It is not uncommon for disputes regarding pets to occur in the context of a relationship breakdown. As the Family Law Act 1975 does not specifically address this issue, the Courts treat pets in the same manner as other property owned by the parties – the difference being that the average family pet usually does not have a significant financial value.
The Federal Circuit Court was required to consider the issue of pet ownership in the case of Downey v Beale  FCCA 316. In this case, the parties had settled the majority of their family law matters by consent but could not agree on who would retain the family dog.
The husband purchased the dog for the wife as an early birthday present while the parties were engaged. The wife had selected the dog herself and the parties picked it up together.
As the parties were not living together at the time, the dog lived with the wife until they started living together. After the parties separated, the dog remained with the wife.
The dog had not been officially registered in the name of either party until the husband registered the dog in his name following separation. The wife provided the Court with evidence that she was listed as the dog’s owner on things such as vet bills.
Based on the evidence presented, the Court held that the dog belonged to the wife and made orders to that effect. This case illustrates the kind of evidence which may be presented to the Court when there is a dispute about who should retain a pet.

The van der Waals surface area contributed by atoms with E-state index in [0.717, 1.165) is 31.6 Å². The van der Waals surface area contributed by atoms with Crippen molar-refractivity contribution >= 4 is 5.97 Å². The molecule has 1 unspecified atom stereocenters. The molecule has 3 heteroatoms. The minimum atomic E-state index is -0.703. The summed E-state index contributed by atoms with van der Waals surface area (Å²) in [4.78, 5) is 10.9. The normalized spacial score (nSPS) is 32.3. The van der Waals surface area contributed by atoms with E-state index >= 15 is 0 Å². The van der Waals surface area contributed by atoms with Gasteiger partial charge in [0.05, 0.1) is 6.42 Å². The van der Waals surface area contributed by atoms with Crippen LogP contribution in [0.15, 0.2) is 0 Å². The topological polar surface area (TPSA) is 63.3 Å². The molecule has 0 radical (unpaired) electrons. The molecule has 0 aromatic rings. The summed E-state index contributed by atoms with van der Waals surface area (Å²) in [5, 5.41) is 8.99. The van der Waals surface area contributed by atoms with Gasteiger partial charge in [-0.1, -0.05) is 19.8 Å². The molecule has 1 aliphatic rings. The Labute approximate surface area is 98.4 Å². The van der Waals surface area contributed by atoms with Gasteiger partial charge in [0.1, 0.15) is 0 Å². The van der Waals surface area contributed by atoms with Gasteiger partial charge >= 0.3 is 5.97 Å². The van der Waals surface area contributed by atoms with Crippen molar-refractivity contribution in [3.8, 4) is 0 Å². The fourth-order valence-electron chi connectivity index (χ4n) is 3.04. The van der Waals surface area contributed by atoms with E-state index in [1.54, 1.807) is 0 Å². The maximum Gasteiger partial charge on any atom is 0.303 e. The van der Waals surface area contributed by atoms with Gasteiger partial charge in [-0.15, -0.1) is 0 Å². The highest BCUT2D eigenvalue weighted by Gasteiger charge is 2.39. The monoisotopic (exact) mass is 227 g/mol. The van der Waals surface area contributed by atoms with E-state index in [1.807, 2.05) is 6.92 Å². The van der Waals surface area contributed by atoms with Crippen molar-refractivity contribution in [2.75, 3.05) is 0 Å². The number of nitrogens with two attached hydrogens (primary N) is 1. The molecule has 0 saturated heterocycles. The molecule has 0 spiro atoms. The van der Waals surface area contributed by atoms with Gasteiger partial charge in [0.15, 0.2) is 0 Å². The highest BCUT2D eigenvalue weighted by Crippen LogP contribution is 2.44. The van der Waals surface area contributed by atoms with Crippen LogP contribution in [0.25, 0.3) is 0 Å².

It is important to note that family violence issues may arise if one party threatens to kill or injure a pet. A party may do this for a variety of reasons, including because they do not wish to keep the pet or because they want to upset their former partner.
Section 5(2)(e) of the Family Violence Protection Act 2008 (Vic) provides that “causing or threatening to cause the death of, or injury to, an animal, whether or not the animal belongs to the family member to whom the behaviour is directed so as to control, dominate or coerce the family member” may amount to behaviour which constitutes family violence.
Deciding who will keep family pets after separation can be quite stressful and confusing. Caroline Counsel Family Lawyers can assist you to negotiate with your former partner and advise you as to the range of likely outcomes if this issue was to be determined by the Court. You should contact our office to make an appointment on 9320 3900 or email [email protected].
The information in this blog does not constitute legal advice and cannot be relied upon by you. If you require advice specific to your situation you must contact Caroline Counsel Family Lawyers for legal advice. The contents of this blog are relevant as at 24 January 2018. We recommend you obtain specific advice relevant to you and your family’s situation.
By Michelle Petrovski and Caroline Counsel